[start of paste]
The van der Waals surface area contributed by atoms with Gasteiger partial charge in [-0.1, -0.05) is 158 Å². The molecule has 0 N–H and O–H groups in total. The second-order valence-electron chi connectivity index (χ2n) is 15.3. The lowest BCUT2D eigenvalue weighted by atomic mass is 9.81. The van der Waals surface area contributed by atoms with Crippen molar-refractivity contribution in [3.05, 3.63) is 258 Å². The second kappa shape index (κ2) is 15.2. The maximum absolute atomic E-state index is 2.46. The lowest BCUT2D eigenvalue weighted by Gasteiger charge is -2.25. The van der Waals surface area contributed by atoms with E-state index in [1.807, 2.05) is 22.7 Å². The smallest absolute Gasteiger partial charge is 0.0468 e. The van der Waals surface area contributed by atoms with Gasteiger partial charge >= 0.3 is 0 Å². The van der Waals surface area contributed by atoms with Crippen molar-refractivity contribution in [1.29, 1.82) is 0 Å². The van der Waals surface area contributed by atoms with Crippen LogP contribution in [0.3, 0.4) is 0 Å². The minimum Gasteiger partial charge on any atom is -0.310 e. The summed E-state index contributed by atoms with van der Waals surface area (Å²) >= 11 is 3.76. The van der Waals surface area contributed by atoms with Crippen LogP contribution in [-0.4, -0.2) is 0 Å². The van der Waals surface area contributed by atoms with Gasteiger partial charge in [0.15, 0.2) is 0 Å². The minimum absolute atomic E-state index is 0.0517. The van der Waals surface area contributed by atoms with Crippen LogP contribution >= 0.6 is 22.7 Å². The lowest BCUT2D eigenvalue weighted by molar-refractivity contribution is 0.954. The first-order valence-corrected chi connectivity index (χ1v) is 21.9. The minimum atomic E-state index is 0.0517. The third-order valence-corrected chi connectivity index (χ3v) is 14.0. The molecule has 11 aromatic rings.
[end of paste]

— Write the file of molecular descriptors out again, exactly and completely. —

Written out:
The van der Waals surface area contributed by atoms with Gasteiger partial charge in [-0.1, -0.05) is 158 Å². The molecule has 0 N–H and O–H groups in total. The second-order valence-electron chi connectivity index (χ2n) is 15.3. The lowest BCUT2D eigenvalue weighted by atomic mass is 9.81. The van der Waals surface area contributed by atoms with Crippen molar-refractivity contribution in [3.05, 3.63) is 258 Å². The second kappa shape index (κ2) is 15.2. The maximum absolute atomic E-state index is 2.46. The lowest BCUT2D eigenvalue weighted by Gasteiger charge is -2.25. The van der Waals surface area contributed by atoms with E-state index in [1.807, 2.05) is 22.7 Å². The smallest absolute Gasteiger partial charge is 0.0468 e. The van der Waals surface area contributed by atoms with Gasteiger partial charge >= 0.3 is 0 Å². The van der Waals surface area contributed by atoms with Crippen molar-refractivity contribution in [1.29, 1.82) is 0 Å². The van der Waals surface area contributed by atoms with Crippen LogP contribution in [0.3, 0.4) is 0 Å². The minimum Gasteiger partial charge on any atom is -0.310 e. The summed E-state index contributed by atoms with van der Waals surface area (Å²) >= 11 is 3.76. The van der Waals surface area contributed by atoms with Crippen LogP contribution in [-0.4, -0.2) is 0 Å². The van der Waals surface area contributed by atoms with Gasteiger partial charge in [0.15, 0.2) is 0 Å². The minimum absolute atomic E-state index is 0.0517. The van der Waals surface area contributed by atoms with Crippen LogP contribution >= 0.6 is 22.7 Å². The lowest BCUT2D eigenvalue weighted by molar-refractivity contribution is 0.954. The first-order valence-corrected chi connectivity index (χ1v) is 21.9. The minimum atomic E-state index is 0.0517. The third-order valence-corrected chi connectivity index (χ3v) is 14.0. The molecule has 11 aromatic rings.